BILLY BLASTER AND THE ROBOT ARMY FROM OUTER SPACE – not necessarily a graphic novel only for the younger reader. No matter how old you are, Billy Blaster will lift your spirit.
Hang onto your hats, dear readers, young or more mature. Get ready for an out-of-this-world recommendation for Billie Blaster and The Robot Army from Outer Space. I’m still not sure why I requested a review copy of the latest graphic book by Laini Taylor and Jim De Bartolo, but it’s been a tough year, and maybe I thought I’d need something to lift my spirits.
I had a new mystery review almost ready for Bookin’ with Sunny, but it will have to wait. Some might think recommending a graphic novel marketed to the younger reader is not likely to be taken seriously by our well-rounded and sophisticated readers. My hope is that I’m not the only adult whose spirits might need lifting, and will be unafraid to tell the younger readers within our circles of family and friends, “So, I’ve just read the best book! You’ve gotta read Billy Blaster and The Robot Army From Outer Space.”
Who is Billy Blaster? She is the young daughter of parents who are both scientists. If graphic novels are to be taken seriously, they prefer not to be called comic books. However, One of the first pictures and ballooned text made me laugh out loud. “She might look like an ordinary girl . . .” Ordinary? Take a look. And laugh as we might, her story is not a comic book.
Billy is a young scientist herself, already winning school science awards. She lives on Earth, an Earth well into the future. Her nemesis is her schoolmate Hector Glum. Prepare for puns. Hector is also a junior scientist, angry at winning only second place to all Billie’s firsts. Through a lot of experiments performed by Billy, her parents, and Hector, Hector is shrunk to four inches high (you can’t really say four inches tall with a straight face, another outloud laugh).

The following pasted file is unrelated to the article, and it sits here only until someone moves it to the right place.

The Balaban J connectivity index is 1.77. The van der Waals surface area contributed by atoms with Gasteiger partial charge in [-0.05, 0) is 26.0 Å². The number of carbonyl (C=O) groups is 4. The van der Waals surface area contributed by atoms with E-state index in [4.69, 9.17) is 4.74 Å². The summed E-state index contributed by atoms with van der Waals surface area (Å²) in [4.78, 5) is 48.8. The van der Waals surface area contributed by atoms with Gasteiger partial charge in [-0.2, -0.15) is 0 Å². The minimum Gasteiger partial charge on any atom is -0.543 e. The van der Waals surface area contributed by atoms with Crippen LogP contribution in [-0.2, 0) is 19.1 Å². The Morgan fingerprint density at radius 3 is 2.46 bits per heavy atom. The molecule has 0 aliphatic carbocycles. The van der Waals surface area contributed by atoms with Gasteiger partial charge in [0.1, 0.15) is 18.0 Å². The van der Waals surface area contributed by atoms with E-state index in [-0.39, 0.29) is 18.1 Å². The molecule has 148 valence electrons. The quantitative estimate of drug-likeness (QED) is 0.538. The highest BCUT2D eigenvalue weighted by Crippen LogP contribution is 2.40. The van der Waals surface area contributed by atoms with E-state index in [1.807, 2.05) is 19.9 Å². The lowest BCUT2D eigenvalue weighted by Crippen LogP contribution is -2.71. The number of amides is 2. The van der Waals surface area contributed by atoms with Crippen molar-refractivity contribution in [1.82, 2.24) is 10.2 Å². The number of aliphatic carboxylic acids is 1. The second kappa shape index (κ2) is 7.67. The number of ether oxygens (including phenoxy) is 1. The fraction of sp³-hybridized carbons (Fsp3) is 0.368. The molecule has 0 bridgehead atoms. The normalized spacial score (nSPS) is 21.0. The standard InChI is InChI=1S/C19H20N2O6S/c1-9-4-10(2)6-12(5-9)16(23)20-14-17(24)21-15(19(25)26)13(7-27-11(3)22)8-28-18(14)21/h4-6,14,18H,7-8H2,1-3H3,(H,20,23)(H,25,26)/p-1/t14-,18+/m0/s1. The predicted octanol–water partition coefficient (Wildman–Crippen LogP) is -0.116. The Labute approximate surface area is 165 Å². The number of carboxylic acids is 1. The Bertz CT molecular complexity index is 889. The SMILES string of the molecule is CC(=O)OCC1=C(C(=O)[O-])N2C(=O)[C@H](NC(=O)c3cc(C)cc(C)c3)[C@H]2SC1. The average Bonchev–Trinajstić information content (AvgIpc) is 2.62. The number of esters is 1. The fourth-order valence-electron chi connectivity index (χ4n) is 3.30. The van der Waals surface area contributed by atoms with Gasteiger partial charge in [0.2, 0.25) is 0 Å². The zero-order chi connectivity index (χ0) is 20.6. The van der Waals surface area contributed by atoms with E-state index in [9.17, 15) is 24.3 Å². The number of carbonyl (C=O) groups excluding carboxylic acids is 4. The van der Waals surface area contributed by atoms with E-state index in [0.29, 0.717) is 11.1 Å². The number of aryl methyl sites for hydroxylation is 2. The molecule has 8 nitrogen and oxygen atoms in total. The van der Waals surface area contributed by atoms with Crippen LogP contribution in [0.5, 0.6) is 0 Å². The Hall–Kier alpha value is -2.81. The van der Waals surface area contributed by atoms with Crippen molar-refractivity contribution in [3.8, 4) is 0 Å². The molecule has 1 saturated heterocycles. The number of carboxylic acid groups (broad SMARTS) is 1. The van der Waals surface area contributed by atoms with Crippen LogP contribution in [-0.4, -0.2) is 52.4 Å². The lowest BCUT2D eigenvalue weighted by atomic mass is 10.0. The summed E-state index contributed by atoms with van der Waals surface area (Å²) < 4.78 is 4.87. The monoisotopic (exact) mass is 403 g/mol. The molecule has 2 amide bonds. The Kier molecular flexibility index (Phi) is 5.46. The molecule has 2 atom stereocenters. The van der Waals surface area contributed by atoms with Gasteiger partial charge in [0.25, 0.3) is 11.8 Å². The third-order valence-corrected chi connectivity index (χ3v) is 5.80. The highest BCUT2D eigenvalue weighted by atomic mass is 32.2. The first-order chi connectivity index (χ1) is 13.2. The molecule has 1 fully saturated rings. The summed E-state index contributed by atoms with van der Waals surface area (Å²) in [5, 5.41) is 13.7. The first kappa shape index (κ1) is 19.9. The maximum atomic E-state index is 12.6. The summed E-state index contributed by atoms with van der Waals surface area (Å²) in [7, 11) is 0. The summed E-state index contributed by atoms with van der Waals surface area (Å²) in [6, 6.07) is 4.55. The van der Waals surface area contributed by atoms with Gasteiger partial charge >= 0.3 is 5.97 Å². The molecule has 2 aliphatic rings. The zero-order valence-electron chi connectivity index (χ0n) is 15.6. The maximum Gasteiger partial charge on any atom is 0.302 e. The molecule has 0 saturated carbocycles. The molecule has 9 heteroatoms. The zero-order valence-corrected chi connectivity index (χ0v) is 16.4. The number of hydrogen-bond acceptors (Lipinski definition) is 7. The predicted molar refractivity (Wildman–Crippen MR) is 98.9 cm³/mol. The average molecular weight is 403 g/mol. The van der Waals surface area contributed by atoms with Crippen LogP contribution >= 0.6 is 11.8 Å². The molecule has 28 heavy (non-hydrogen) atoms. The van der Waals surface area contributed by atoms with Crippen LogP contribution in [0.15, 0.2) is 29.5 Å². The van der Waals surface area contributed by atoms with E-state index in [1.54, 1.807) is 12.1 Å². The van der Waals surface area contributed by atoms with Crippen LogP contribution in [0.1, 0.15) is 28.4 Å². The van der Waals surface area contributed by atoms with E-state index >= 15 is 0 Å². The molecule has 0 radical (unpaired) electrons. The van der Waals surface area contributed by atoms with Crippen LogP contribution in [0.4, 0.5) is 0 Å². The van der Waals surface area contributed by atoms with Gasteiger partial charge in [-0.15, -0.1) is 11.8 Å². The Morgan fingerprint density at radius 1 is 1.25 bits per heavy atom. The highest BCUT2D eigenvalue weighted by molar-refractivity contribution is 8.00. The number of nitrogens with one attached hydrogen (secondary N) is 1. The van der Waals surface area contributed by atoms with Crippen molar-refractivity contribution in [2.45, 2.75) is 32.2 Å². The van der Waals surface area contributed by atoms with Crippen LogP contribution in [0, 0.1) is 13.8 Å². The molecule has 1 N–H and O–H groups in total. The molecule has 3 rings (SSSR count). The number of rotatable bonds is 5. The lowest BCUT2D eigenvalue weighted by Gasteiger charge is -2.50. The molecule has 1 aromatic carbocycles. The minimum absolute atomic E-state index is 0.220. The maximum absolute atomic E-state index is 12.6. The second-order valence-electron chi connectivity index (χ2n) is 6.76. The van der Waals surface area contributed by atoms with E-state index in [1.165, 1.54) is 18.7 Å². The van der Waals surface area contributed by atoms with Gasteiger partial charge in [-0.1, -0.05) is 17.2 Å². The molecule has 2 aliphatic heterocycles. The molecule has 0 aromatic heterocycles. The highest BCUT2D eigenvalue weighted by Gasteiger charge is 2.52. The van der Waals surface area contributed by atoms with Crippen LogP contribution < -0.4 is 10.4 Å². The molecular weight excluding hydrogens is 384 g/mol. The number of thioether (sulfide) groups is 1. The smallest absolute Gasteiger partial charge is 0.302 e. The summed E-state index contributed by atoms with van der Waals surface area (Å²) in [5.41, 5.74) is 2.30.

Not all the experiments turn out quite as expected. In addition to Hector’s four inches, he has also become mean and revengeful. An award-winning experiment with robots by Billy Blaster has gone in an unexpected and seriously dangerous direction. The result of both these experiments creates the plot for this delightful story of an evil leader of a distant planet (Bonkers), who, with the help of the now-evil Hector, is determined to take over the Earth.
Of course, the hero is Billie Blaster and her goat friend who has received a brain booster thanks to an earlier experiment by Billie’s scientist mother. Billie and her goat build a spaceship and then rocket off to thwart the evil plan of Bonker’s emperor.
Does Billie succeed? No spoilers here. Within the wildly colorful pages of Billie’s story, are life topics all of us, from children to adults, must deal with: families, unfairness, disappointment, friendships, kindness, meanness, and questionable science. The illustrations come alive with color and settings on the page. The humor is there for kids and certainly for us adults who dare to remember being kids. I’m glad I requested Billie Blaster. It is already, face out, on the bookshelf of books just for my grandkids. Hector Glum has not gone away – our girl Billie will be back. – Sunny Solomon
Also available by Laini Taylor: Daughter of Smoke and Bone; Strange the Dreamer; Muse of Nightmares; Gods and Monsters; Lips Touch; Faeries of Dreamdark; Dreamdark; Spicy Little Curses Such as These.
Also available by Jim Di Partolo: The Boy Who Became a Dragon; In The Shadows-Illustrator;
Also available by Taylor and Di Partolo: The Drowned, A Tale of Mystery and Horror.